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Roll models

The Sun City Center lawn bowling club stands out for its large, well-kept facilities and its die-hard players.

[Times photos: Skip O"Rourke]
Sun City Center lawn bowlers came out in their traditional whites for a two-day match against players from Kings Point.

© St. Petersburg Times
published April 18, 2003

SUN CITY CENTER -- Gretchen Meixner caught her first glimpse of lawn bowling during a trip to Australia in 1976.

The sight of players decked out in head-to-toe white -- brows furrowed as they bent forward to toss a small, lopsided ball toward an even smaller ball -- struck her as very odd.

"I thought they were all nuts!" said Meixner, 79. "Out there in the broiling sun, all in white. I thought, 'How foolish!' They looked like penguins."

Today Meixner is a penguin convert, having played lawn bowling for the past seven years.
Players roll these "bowls" as close as possible to the "jack," a small white ball to win at lawn bowling.

She's got plenty of company in Sun City Center. About 260 of the retirement mecca's residents are dedicated to the ancient game favored by King Henry VII's soldiers.

This week, 24 Sun City Center lawn bowlers came out in their traditional tournament whites, for a two-day match against 24 players from Kings Point.

Under a clear blue sky, the bronze-legged players rolled their 3-pound bowls from one end of the 120-foot-long rink to the other, in a quest to get as close as possible to the little white ball known as a jack.

To outsiders, the game looked easy. But a slight change in wind, a sprinkle of water on the short grass, too many feet stomping on the greens, could turn a sure win into a nail-biting tie-breaker.
Danielle Goodwin of Kings Point sports a little flair with her tournament whites as she waits her turn in lawn bowling.

By tournament's end, Sun City Center's players beat their Kings Point competitors by four games.

"That's OK," said Mavis Ward, 78, who comes to Kings Point every winter from her native England. "There's always tomorrow."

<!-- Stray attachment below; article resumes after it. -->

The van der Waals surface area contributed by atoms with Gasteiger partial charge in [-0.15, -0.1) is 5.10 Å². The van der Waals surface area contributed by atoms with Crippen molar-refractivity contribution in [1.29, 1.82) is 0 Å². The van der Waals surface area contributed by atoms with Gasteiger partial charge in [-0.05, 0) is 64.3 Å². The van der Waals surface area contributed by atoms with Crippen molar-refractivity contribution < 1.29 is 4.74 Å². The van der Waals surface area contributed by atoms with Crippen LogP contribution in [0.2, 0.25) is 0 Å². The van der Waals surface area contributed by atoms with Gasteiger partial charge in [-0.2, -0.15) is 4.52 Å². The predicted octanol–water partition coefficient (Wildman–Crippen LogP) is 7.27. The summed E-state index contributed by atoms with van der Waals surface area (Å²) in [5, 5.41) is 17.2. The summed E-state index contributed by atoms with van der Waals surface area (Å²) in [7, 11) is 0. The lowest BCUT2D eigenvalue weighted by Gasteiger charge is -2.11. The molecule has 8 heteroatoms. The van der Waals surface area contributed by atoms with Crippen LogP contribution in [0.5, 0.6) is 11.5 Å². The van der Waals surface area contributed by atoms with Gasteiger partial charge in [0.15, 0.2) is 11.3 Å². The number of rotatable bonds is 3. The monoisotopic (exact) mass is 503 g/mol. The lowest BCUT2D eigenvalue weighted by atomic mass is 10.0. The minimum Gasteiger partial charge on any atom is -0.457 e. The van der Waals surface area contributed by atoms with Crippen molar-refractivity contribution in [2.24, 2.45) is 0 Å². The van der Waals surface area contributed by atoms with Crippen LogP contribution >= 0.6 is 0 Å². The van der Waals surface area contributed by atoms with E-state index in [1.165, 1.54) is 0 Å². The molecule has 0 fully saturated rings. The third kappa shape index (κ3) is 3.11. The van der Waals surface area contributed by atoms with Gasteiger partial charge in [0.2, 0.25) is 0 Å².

Most of these lawn bowlers play at least four days a week. Some play five or six times; a few die-hards have been known to play twice a day.

They range from 60-something to just-turned-90. Some have bad hips, rickety knees. Others wear defibrillators, or have the tell-tale scars of open-heart surgery.

They play anyway.

Charlie Schwallie, who moved to Sun City Center nine years ago, can't swing a golf club anymore because he's had both shoulders replaced. But he can roll a mean bowl.

"I look at this like going a cocktail party," said Schwallie, 76. "You come, you mingle for a couple of hours."

Besides, he said, this is a lot cheaper than golf. Membership dues for Sun City Center's lawn bowling club are less than $100 a year, and a set of four bowls costs about $250 -- considerably less than a set of new golf clubs.
Bob Mendrala, 62, of Kings Point rolls his ball.

Chuck Mather moved to Sun City Center 11 years ago with plans to putter his days away on the golf course.

But before he could sign up for his first 18 holes, a neighbor took Mather lawn bowling.

"I've never golfed since," said Mather, 76. "I just love lawn bowling so much!"

He's not alone, and he's certainly not the first.

The game dates back to the Dark Ages. King Henry VII outlawed it because too many of his soldiers were choosing lawn bowling over archery practice. Legend has it that Sir Francis Drake was in the middle of a game when he learned the Spanish Armada was approaching for an attack.

Today the game remains more popular in the British Isles, New Zealand, Canada and South Africa than in the United States.